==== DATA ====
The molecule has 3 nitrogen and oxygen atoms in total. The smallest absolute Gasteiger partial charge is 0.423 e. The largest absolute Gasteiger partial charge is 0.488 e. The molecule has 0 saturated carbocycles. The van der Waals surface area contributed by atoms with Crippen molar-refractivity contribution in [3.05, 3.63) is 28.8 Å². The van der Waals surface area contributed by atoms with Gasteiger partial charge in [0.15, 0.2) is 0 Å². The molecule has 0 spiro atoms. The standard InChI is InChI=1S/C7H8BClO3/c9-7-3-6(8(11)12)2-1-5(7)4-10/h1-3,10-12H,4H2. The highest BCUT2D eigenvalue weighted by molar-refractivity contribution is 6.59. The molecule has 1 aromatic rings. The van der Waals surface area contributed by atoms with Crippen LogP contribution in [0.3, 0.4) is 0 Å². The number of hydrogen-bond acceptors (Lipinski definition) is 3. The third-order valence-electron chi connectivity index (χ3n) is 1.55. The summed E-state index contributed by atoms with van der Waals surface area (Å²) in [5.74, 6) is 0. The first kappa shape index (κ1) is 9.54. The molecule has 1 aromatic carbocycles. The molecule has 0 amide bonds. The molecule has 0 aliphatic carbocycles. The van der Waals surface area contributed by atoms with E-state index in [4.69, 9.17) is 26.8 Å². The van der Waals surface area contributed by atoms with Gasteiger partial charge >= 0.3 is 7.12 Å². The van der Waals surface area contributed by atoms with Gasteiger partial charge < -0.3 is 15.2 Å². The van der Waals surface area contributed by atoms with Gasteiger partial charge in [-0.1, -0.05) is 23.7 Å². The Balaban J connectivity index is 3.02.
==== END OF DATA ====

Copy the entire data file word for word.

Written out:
The molecule has 3 nitrogen and oxygen atoms in total. The smallest absolute Gasteiger partial charge is 0.423 e. The largest absolute Gasteiger partial charge is 0.488 e. The molecule has 0 saturated carbocycles. The van der Waals surface area contributed by atoms with Crippen molar-refractivity contribution in [3.05, 3.63) is 28.8 Å². The van der Waals surface area contributed by atoms with Gasteiger partial charge in [0.15, 0.2) is 0 Å². The molecule has 0 spiro atoms. The standard InChI is InChI=1S/C7H8BClO3/c9-7-3-6(8(11)12)2-1-5(7)4-10/h1-3,10-12H,4H2. The highest BCUT2D eigenvalue weighted by molar-refractivity contribution is 6.59. The molecule has 1 aromatic rings. The van der Waals surface area contributed by atoms with Crippen LogP contribution in [0.3, 0.4) is 0 Å². The number of hydrogen-bond acceptors (Lipinski definition) is 3. The third-order valence-electron chi connectivity index (χ3n) is 1.55. The summed E-state index contributed by atoms with van der Waals surface area (Å²) in [5.74, 6) is 0. The first kappa shape index (κ1) is 9.54. The molecule has 1 aromatic carbocycles. The molecule has 0 amide bonds. The molecule has 0 aliphatic carbocycles. The van der Waals surface area contributed by atoms with E-state index in [4.69, 9.17) is 26.8 Å². The van der Waals surface area contributed by atoms with Gasteiger partial charge >= 0.3 is 7.12 Å². The van der Waals surface area contributed by atoms with Gasteiger partial charge < -0.3 is 15.2 Å². The van der Waals surface area contributed by atoms with Gasteiger partial charge in [-0.1, -0.05) is 23.7 Å². The Balaban J connectivity index is 3.02.